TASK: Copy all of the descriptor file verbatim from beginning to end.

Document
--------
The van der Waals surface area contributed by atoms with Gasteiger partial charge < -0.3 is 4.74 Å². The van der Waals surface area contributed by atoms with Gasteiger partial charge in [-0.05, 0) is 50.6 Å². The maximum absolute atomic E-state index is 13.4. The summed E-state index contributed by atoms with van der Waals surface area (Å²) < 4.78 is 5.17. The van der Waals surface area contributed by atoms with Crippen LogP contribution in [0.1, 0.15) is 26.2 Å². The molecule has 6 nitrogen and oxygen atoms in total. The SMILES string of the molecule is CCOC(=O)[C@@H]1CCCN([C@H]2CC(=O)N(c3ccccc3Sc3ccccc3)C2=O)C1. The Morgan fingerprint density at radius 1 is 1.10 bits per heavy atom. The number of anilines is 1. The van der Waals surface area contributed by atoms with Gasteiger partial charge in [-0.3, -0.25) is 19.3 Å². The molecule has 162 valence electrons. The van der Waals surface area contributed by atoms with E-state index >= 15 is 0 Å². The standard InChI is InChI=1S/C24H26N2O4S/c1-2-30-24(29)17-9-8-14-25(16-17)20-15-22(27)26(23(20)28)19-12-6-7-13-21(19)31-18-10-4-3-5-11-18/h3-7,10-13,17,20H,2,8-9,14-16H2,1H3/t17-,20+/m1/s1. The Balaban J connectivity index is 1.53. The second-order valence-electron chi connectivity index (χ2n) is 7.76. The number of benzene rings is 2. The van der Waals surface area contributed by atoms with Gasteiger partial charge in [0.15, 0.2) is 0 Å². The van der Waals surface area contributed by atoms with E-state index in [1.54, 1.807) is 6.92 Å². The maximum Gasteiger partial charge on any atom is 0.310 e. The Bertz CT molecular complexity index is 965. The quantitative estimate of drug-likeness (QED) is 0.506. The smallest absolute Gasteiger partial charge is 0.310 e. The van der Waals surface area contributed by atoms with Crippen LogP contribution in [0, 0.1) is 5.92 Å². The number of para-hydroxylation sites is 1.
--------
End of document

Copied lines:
The van der Waals surface area contributed by atoms with Gasteiger partial charge < -0.3 is 4.74 Å². The van der Waals surface area contributed by atoms with Gasteiger partial charge in [-0.05, 0) is 50.6 Å². The maximum absolute atomic E-state index is 13.4. The summed E-state index contributed by atoms with van der Waals surface area (Å²) < 4.78 is 5.17. The van der Waals surface area contributed by atoms with Crippen LogP contribution in [0.1, 0.15) is 26.2 Å². The molecule has 6 nitrogen and oxygen atoms in total. The SMILES string of the molecule is CCOC(=O)[C@@H]1CCCN([C@H]2CC(=O)N(c3ccccc3Sc3ccccc3)C2=O)C1. The Morgan fingerprint density at radius 1 is 1.10 bits per heavy atom. The number of anilines is 1. The van der Waals surface area contributed by atoms with Gasteiger partial charge in [-0.3, -0.25) is 19.3 Å². The molecule has 162 valence electrons. The van der Waals surface area contributed by atoms with E-state index >= 15 is 0 Å². The standard InChI is InChI=1S/C24H26N2O4S/c1-2-30-24(29)17-9-8-14-25(16-17)20-15-22(27)26(23(20)28)19-12-6-7-13-21(19)31-18-10-4-3-5-11-18/h3-7,10-13,17,20H,2,8-9,14-16H2,1H3/t17-,20+/m1/s1. The Balaban J connectivity index is 1.53. The second-order valence-electron chi connectivity index (χ2n) is 7.76. The number of benzene rings is 2. The van der Waals surface area contributed by atoms with Gasteiger partial charge in [0.15, 0.2) is 0 Å². The van der Waals surface area contributed by atoms with E-state index in [1.54, 1.807) is 6.92 Å². The maximum Gasteiger partial charge on any atom is 0.310 e. The Bertz CT molecular complexity index is 965. The quantitative estimate of drug-likeness (QED) is 0.506. The smallest absolute Gasteiger partial charge is 0.310 e. The van der Waals surface area contributed by atoms with Crippen LogP contribution in [0, 0.1) is 5.92 Å². The number of para-hydroxylation sites is 1.